Foundation Blog

Yearend Tax-Planning Season Is Upon Us

by JoAnne McIntosh

Many of you are looking forward to the end of year holidays—Thanksgiving, Christmas and spending time with friends and family. The arrival of November and December also mean it’s time to start thinking of end-of-year tax and gift planning. Here are some tips to make this planning season as productive as possible:

  • Watch the news for late-breaking tax developments. The Senate Finance Committee has voted to extend the tax cuts enacted in 2001 and 2003; however, Congress may not address this possible legislation until later this year. Some of these expired deductions include the provisions affecting charitable contributions of an IRA, which may impact end-of-year gifting strategies. •
  • Plan for carryover of your health flexible spending account (FSA). The IRS modified the “use it or lose it” policy in 2014, so that your employer may either (a) allow employees to carry over up to $500 of unused funds in a health FSA account OR (b) allow an extension, or grace period, of 2½ months to use the remaining FSA money before losing it. Make yourself aware of your employer’s policy before the end of the year to avoid losing money left in your account.
  • Contribute to your employer’s 401(k) plan. You may elect to contribute up to $18,000 this year before taxes to your employer’s 401K plan. The additional catch-up contribution for employees who are age 50 and above is $6,000. Refer to your employer’s plan to confirm that the catch-up contribution is permitted. If you can’t afford that much, try to contribute at least the amount that will be matched by employer contributions. The IRA contribution limit was not raised in 2015. It is still $5,500, with an additional $1,000 contribution allowed for people 50 years of age or older.
  • Know what you need to know about the IRA rollover limitation. There is one very important IRA change this year. As of 2015, you may make only one IRA-to-IRA rollover per year. Any attempted rollover after the first one will be treated as a withdrawal and taxed at regular rates with a potential 10 percent early withdrawal penalty.
  • Check IRA distributions. You must start making regular minimum distributions from your traditional IRA by the April 1 following the year in which you reach age 70½. Failing to take out enough triggers one of the most draconian of all IRS penalties: A 50 percent excise tax on the amount you should have withdrawn based on your age, your life expectancy and the amount in the account at the beginning of the year. Annual withdrawals must be made by December 31 to avoid the penalty. When you make withdrawals, consider asking your IRA custodian to withhold tax from the payment. Withholding is voluntary and you set the amount, but opting for withholding lets you avoid the hassle of making quarterly estimated tax payments.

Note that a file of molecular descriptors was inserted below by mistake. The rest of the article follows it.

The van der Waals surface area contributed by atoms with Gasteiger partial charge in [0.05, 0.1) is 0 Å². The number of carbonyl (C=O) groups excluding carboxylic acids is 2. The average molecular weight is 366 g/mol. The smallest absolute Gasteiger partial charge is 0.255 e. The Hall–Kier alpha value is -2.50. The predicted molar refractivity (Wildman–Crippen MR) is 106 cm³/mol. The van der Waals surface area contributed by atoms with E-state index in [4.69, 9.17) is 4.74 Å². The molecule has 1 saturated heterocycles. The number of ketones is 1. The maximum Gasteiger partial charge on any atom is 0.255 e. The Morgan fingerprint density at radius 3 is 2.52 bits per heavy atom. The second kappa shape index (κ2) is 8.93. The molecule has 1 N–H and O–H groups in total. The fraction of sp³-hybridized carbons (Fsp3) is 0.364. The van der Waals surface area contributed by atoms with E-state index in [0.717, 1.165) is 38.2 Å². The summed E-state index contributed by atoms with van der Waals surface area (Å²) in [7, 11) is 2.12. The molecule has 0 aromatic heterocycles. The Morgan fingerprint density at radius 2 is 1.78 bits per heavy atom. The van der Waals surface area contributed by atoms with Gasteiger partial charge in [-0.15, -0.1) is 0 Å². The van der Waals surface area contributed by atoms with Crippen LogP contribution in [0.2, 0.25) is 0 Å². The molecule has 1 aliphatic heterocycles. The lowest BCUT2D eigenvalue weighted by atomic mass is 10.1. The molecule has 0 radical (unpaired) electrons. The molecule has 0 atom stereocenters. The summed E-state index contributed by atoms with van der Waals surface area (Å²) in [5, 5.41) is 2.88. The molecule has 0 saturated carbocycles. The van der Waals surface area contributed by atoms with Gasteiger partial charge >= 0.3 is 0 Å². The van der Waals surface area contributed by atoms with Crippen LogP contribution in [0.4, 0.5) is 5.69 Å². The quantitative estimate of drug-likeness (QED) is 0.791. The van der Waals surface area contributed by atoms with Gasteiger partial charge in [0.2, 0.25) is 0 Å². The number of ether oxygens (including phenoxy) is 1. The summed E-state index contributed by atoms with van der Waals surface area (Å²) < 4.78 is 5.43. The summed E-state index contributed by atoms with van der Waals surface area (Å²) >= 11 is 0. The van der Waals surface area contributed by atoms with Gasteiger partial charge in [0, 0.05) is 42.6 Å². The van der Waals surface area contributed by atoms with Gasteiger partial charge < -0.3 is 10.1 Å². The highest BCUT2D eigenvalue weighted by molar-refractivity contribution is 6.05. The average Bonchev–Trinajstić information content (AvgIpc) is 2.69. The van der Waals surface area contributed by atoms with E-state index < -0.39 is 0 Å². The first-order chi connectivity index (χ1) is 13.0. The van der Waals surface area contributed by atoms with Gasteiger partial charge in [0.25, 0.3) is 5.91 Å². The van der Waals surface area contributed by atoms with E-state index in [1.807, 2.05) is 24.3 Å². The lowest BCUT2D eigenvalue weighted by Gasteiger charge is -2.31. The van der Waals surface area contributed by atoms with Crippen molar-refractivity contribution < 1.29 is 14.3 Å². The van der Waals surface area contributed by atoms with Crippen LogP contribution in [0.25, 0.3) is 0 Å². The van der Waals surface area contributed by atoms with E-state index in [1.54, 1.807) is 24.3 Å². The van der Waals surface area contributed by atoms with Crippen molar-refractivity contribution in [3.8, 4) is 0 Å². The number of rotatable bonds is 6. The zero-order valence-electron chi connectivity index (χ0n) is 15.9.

• Defer income and accelerate deductions. If you itemize deductions, consider prepaying some of your 2016 tax-deductible expenses in 2015. Also, if your total itemized deductions are near the standard deduction amount, grouping these deductions in alternating years is often an effective tax-planning strategy. You can prepay or defer these potential itemized deductions, such as property taxes or charitable contributions, especially if you may be subject to a phase-out of your itemized deductions when your adjusted gross income exceeds a threshold amount. You will itemize in one year (with double deductions) and take a standard deduction in alternating years.
  • Watch for any potential alternative minimum tax issues. Before deciding to accelerate deductions or defer income, you need to gauge the possible effect of the alternative minimum tax (AMT) on your tax planning strategies. You must pay the AMT if your AMT liability exceeds your regular tax liability. This occurs because AMT preference items, such as the property tax deduction, are not deductible for AMT purposes. Individuals can use planning strategies to help mitigate the AMT tax burden. You will need to pay close attention to the income your investments are earning so you’re not caught off guard. For example, tax-exempt interest from certain private-activity municipal bonds can trigger or increase the AMT in some situations.
  • Contribute to qualified charities. You can only deduct gifts you give to qualified charities. The IRS maintains an on-line tool that simplifies the search for organizations that meet the criteria. ( NonProfits/Exempt-Organizations-Select-Check) It should be noted that churches are not on this list as they are automatically exempt. You can only deduct contributions in the year you make them; however, if you charge your gift to a credit card before the end of the year it will count for 2015. This is true even if you don’t pay the credit card bill until 2016. Also, a check will count for 2015 as long as you mail it in 2015. Please note that the charity must provide you with a written disclosure statement (for contributions in excess of $75), which provides a good-faith estimate of the gift and states that the gift is limited to the excess of any money contributed by the donor over the value of goods or services provided by the charity. This statement can be especially important with charity auction items.

JoAnne McIntosh is a board-certified attorney and CPA at Eccles & McIntosh, PC. She is a member of the Covenant Presbyterian Foundation Board. The Foundation recently launched an education campaign to help Covenant members and friends plan for their financial future.

Posted by Stephanie Schultz at 1:20 PM
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